U.S. Judge Acquits Federal Defense Contractor of All Charges in Jan. 6 Capitol Riot Case

A United States federal judge on April 6 acquitted a federal defense contractor of all charges stemming from his involvement in the Jan. 6 Capitol riot.

U.S. District Court Judge Trevor McFadden, a 2017 Donald Trump appointee, found Matthew Martin of Santa Fe, New Mexico not guilty of four misdemeanor counts of trespassing and disorderly conduct in a two-day bench trial.

Martin becomes the first Capitol riot defendant to be fully acquitted at trial.

Martin, who waived his right to a jury trial and testified in his own defense, argued that he did not know he was illegally trespassing as he had never visited the U.S. Capitol before.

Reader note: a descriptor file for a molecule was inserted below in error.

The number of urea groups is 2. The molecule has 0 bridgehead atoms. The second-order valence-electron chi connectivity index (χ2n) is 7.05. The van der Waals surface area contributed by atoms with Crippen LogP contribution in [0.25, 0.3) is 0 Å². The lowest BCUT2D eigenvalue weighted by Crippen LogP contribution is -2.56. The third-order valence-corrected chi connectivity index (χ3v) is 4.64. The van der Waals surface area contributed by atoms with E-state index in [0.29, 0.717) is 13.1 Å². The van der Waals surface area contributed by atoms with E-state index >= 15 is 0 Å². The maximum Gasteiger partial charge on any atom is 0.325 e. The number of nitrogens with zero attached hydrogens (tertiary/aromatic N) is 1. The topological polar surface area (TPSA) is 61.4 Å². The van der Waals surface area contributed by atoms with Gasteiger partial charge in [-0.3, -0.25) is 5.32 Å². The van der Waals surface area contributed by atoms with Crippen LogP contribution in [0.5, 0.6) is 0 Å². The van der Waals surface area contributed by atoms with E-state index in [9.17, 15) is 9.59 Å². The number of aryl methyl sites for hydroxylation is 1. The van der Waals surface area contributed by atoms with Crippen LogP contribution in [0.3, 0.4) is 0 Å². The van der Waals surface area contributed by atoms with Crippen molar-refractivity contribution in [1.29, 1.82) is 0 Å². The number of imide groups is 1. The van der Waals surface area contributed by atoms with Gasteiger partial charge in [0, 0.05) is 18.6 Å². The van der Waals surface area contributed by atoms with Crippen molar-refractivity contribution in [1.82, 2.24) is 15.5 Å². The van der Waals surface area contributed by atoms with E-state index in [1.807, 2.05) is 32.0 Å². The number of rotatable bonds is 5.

Martin also claimed that he did not see everything that was happening around him during the riot, although he filmed footage showing broken windows, blaring alarms, and crowds shouting when he entered the Capitol.

McFadden ruled that although prosecutors showed that Martin “more likely than not knew he was not supposed to go in” to the Capitol, they did not prove beyond a reasonable doubt that officers had not allowed him to enter.

McFadden called the first count of entering and remaining in a restricted building a “close call.”

“But under our system of justice, close calls go to the defendant,” McFadden said.

Assistant U.S. Attorney Michael Romano called Martin’s claims of innocence “ludicrous.”

According to prosecutors, Martin’s supervisor texted him, “You can’t overrun the Capitol building,” to which Martin replied, “Actually you can, rather easily I might add. Not as much security as you think. Our numbers were freaking huge. They were not prepared.”

McFadden thought that Martin was “largely credible” but believed that the defendant had “shaded his testimony on some points, minimizing his actions.”

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